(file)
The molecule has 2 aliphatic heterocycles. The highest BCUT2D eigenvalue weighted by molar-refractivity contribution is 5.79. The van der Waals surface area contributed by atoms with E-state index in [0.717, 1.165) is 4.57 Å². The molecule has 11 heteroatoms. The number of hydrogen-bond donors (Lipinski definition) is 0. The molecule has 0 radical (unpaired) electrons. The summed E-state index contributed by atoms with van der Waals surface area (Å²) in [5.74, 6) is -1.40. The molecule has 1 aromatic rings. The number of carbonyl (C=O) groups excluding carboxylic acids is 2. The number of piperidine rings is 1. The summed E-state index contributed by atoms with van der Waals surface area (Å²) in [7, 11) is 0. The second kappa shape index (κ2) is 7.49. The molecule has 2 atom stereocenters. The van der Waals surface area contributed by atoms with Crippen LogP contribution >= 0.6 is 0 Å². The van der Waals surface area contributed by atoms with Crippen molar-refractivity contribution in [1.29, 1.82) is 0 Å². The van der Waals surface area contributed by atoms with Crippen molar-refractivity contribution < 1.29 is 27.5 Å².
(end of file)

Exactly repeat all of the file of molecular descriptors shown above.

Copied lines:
The molecule has 2 aliphatic heterocycles. The highest BCUT2D eigenvalue weighted by molar-refractivity contribution is 5.79. The van der Waals surface area contributed by atoms with E-state index in [0.717, 1.165) is 4.57 Å². The molecule has 11 heteroatoms. The number of hydrogen-bond donors (Lipinski definition) is 0. The molecule has 0 radical (unpaired) electrons. The summed E-state index contributed by atoms with van der Waals surface area (Å²) in [5.74, 6) is -1.40. The molecule has 1 aromatic rings. The number of carbonyl (C=O) groups excluding carboxylic acids is 2. The number of piperidine rings is 1. The summed E-state index contributed by atoms with van der Waals surface area (Å²) in [7, 11) is 0. The second kappa shape index (κ2) is 7.49. The molecule has 2 atom stereocenters. The van der Waals surface area contributed by atoms with Crippen LogP contribution >= 0.6 is 0 Å². The van der Waals surface area contributed by atoms with Crippen molar-refractivity contribution in [1.29, 1.82) is 0 Å². The van der Waals surface area contributed by atoms with Crippen molar-refractivity contribution < 1.29 is 27.5 Å².